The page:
The articles presented in this issue help us to appreciate the concept and practice of servant leadership. In the first article, Ezron Musonda shows us the theology of leadership, its definition and theological dimensions, biblical models of leadership, a working model of leadership and the concepts of servant-hood in the Old Testament and the New Testament as central to the biblical understanding of leadership. He also deals with reasons why leadership matters in the church.

The second article is by Simon Banda. It is an exposition of Mark10:41–45, through which he explains the concept of servant leadership. He shows us the spirit of this leadership style, whose focus is on serving others in a sacrificial manner, as demonstrated in the life and teaching of Jesus Christ.

In the third article, Joe Simfukwe takes the bull by the horns in presenting the challenges of servant leadership in an African context. This is in view of all the cultural and traditional pressures that militate against Jesus’ way of servant leadership on the African continent.

Finally, Choolwe Mwetwa deals with the different leadership styles. He provides the key issues on each style of leadership. He highlights the impact each has on the leader and the people being led.

Let me conclude with a lengthy quote from Dr. Richard J. Krejcir as he writes concerning his journey in search of true biblical leadership. He says:

“I have spent most of my ministerial career studying leadership; I even went to Harvard Business School where I pursued an MBA. I thought that would make me a better leader for Christ. But, I gradually came to understand that what makes a leader great and effective is not found in most business schools or even books on leadership. Quite the contrary, those qualities are found in the person, work, and life of our Lord Jesus Christ. When I ‘found’ what leadership was really about.., I also found that few would agree with or back me up. As a result, my Ph.D. dissertation was not accepted, and I was eventually phased out of my church growth firm because I was no longer teaching the status quo of leadership. They saw leadership as a force of will and personality infused with the most up-to-date trends. I saw leadership as Christ modelled it. I challenge you to reconsider what you think you know about leadership. Get your direction and mould from Christ rather than trends, the latest ideas, or what you think will work. Purely and simply, leadership is learned from being a child of God and a servant of Christ first.”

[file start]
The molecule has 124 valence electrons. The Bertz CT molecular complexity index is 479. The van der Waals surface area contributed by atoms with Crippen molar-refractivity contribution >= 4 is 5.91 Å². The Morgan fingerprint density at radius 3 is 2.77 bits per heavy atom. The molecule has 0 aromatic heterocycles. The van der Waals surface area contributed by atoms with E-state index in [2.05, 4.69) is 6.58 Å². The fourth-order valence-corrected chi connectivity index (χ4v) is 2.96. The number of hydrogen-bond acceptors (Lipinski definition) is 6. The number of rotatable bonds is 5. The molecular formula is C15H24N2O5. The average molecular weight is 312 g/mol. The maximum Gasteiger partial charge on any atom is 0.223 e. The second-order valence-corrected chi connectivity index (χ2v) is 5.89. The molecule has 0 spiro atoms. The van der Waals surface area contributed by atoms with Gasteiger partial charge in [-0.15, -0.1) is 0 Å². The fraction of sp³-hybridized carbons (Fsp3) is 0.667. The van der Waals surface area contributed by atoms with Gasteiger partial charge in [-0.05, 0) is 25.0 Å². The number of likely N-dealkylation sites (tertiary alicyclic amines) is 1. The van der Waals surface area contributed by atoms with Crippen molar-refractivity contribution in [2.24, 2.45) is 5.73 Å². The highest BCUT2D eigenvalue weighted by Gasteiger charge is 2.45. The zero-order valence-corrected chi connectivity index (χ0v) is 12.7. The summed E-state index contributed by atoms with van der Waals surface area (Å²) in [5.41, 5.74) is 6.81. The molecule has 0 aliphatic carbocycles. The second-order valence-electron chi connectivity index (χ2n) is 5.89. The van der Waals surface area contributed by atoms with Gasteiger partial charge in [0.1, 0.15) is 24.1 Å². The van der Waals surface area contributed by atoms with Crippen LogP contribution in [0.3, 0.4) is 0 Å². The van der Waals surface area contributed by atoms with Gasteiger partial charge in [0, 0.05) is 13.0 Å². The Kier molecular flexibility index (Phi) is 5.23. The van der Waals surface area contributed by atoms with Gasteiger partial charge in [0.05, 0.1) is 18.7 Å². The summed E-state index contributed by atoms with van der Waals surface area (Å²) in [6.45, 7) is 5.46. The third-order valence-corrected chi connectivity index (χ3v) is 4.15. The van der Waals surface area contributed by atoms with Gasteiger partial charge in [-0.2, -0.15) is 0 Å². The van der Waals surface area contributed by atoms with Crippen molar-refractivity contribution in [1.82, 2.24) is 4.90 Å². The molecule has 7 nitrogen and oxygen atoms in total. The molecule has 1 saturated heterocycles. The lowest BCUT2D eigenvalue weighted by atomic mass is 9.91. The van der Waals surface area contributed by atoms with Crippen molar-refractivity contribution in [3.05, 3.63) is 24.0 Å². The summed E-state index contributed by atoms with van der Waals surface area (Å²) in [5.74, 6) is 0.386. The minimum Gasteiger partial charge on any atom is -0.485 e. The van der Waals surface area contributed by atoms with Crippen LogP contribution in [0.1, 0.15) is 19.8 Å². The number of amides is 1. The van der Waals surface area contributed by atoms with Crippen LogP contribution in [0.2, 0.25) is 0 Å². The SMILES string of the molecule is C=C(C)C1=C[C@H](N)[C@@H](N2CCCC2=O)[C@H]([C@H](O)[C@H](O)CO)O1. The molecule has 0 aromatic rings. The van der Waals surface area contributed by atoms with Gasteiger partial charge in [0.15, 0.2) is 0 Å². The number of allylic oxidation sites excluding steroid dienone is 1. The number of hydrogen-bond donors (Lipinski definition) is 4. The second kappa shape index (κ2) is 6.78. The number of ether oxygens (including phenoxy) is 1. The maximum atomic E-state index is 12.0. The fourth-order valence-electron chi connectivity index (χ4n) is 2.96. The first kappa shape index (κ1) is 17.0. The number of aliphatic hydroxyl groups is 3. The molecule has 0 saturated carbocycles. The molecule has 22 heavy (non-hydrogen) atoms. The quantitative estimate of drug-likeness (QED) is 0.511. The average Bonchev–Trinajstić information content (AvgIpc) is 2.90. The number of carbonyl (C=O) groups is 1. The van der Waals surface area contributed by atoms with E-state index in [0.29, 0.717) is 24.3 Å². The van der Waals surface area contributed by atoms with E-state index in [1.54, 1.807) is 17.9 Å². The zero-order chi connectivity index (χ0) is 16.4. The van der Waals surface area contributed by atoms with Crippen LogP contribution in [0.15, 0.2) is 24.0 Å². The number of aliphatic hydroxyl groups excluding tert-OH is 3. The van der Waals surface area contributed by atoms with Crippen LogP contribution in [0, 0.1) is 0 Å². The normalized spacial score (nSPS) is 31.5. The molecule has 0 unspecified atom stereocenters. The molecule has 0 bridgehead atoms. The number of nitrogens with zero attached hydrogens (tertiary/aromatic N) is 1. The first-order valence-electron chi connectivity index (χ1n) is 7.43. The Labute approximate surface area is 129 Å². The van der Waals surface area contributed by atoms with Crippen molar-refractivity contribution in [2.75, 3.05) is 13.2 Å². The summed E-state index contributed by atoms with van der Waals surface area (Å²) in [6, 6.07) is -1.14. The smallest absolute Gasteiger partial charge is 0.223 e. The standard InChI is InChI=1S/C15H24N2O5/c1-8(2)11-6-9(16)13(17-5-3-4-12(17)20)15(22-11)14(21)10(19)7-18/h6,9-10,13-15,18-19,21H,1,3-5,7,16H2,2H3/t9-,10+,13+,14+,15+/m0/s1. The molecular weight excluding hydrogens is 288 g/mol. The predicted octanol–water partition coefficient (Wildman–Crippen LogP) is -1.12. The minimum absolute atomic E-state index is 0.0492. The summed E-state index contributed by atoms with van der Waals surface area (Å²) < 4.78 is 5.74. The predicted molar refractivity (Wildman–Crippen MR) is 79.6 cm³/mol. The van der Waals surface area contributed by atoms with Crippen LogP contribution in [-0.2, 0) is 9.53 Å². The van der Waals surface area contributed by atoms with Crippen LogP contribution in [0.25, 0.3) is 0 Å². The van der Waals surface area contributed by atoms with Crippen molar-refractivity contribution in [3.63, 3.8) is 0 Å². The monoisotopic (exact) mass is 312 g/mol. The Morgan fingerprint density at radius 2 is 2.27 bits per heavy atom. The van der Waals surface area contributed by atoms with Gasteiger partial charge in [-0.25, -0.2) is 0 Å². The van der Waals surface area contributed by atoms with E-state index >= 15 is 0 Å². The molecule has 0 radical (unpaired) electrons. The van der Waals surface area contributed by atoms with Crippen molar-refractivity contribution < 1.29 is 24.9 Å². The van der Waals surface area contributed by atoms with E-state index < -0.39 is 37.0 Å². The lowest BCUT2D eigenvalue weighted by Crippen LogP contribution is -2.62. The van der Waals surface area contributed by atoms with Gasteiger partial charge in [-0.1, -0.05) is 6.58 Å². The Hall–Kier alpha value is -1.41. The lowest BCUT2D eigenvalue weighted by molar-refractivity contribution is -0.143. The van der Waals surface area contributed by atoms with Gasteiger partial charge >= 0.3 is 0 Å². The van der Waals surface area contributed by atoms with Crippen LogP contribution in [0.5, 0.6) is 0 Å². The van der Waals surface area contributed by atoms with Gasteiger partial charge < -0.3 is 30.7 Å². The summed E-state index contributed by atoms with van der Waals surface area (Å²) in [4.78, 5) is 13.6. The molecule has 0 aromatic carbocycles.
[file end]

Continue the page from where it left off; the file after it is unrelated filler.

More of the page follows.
We need to be honest with ourselves as leaders. May I humbly remind those of us in the corridors of leadership to constantly ask ourselves a number of questions such as: Are we being agents of change or being manipulative and controlling? Are we empowering people or scheming to get them to do what we want? Are we leading the Jesus way or our own way? The Jesus way is the unpopular and uncommon way of girding a towel around your waist and being of service to others not just as a one-off thing but a permanent attitude and practice. As you read these articles, let me encourage you to rejoice in the Jesus way of servant leadership. It is a liberating style of leading people in a Christ-centred manner, with a kingdom mind of influencing, equipping and empowering people to accomplish God’s purpose and plan. 


Greenleaf, R. (1977). Servant leadership, Paulist Press

Spears, L. C. (2002). Tracing the Past, Present, and Future of Servant-Leadership. In Focus On Leadership: Servant-leadership for the Twenty-first Century (pp. 1–10). New York, NY: John Wiley and Sons, Inc

Krejcir J. Richard Into Thy Word Ministries 2005 www.intothyword.org